If a Super Rugby team is dropped, this dream does not change; the ARU must ensure that the state that has lost a franchise gets Wallabies games.

The Wallaby brand and spectacle of Test rugby is the best product the ARU has. In order to not lose too much in the Super Rugby cull, this needs to be front and centre for supporters in either Western Australia or Victoria.

The Wallabies

(Photo: Tim Anger)


Manage player transitions properly
Once the decision has been passed down on which franchise will act as Australia’s sacrificial lamb at the alter of Super Rugby, the ARU must be clear and concise with players on their future direction.

Ben Whittaker, the ARU’s high-performance boss, has been tasked with the not so easy task of transitioning axed Super Rugby players. For the players on the fringes, this wait to find out their future must be excruciating.

Let’s not forget these players all have families to support as well as future ambitions. To work for years to get into a Super Rugby franchise and then have it swiftly taken away from you is heartbreaking. My thoughts really go out to these players, particularly the fringe ones, who may never get a chance to play professional rugby at this level again.

On top of this, consider the young players who are in line to step up to Super Rugby next year who will have their potential playing squad position taken by a lost soul from an axed franchise. It’s going to be a tough 2018 for these players.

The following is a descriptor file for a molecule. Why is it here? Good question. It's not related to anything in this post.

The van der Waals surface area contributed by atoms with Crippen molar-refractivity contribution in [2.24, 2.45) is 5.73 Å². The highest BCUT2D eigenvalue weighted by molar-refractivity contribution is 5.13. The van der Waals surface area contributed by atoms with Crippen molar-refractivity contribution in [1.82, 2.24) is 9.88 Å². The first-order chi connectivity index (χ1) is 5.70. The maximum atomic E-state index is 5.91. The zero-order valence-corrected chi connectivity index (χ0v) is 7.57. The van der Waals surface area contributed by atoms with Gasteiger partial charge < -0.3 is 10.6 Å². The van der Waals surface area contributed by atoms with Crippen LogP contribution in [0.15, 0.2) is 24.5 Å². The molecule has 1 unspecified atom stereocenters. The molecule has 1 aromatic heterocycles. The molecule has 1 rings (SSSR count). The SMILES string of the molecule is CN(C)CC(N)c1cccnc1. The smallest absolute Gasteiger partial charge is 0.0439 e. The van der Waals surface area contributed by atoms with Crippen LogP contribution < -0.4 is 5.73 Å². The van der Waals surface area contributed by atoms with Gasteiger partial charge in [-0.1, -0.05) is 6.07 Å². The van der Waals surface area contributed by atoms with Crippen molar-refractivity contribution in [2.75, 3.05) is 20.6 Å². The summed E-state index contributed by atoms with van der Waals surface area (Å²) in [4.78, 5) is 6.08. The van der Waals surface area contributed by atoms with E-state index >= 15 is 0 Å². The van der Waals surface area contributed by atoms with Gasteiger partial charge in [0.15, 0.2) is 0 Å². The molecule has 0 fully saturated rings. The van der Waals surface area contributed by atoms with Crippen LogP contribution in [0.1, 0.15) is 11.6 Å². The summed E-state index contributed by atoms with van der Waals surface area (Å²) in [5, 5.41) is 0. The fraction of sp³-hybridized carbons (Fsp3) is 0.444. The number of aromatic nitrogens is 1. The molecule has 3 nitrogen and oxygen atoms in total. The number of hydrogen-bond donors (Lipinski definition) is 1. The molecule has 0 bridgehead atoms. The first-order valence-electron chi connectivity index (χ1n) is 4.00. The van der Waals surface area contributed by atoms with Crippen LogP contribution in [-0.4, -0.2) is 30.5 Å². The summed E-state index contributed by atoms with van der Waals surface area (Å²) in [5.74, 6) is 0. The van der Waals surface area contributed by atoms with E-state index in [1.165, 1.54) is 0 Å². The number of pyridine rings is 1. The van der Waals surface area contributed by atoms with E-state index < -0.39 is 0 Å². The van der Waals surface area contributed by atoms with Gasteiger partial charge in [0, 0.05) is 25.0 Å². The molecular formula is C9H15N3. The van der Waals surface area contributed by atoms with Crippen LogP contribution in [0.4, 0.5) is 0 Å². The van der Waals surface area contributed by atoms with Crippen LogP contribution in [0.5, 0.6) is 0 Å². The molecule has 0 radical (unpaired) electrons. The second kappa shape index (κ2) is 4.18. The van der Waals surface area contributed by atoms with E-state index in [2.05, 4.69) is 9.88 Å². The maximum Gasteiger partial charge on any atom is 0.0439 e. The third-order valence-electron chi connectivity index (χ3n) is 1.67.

Australian Super Rugby’s natural attrition rate is currently 15 per cent, which is equivalent to 26 players a year. With the loss of one franchise, that will mean there should be about 21 open spots on continuing franchises for players to fill.

The main stars will have no trouble getting a spot with people like Dane Haylett-Petty and Jack Debreczeni being easy fits into other franchises but it is the fringe players who will suffer.

Dane Haylett-Petty of the Force

(AAP Image/ David Rowland)

Right now what do you do as a fringe player? Look overseas? Look within Australia? Both pretty hard to do when you are still not even sure your franchise will be the chosen one.


There has been a suggestion that the salary cap could potentially be raised for a year to allow for extra players to join the other franchises. I don’t really see this happening if the ARU is all about cutting franchise costs.

Additionally, this just shifts the problem out another year. The best thing the ARU can do is make a decision and wear the consequences. Once that decision is made, ensure the main talents are kept within Australia and those that are on the fringes are given support in finding their next team whether it be in Australia, overseas or indeed out of professional rugby altogether.

New board and leadership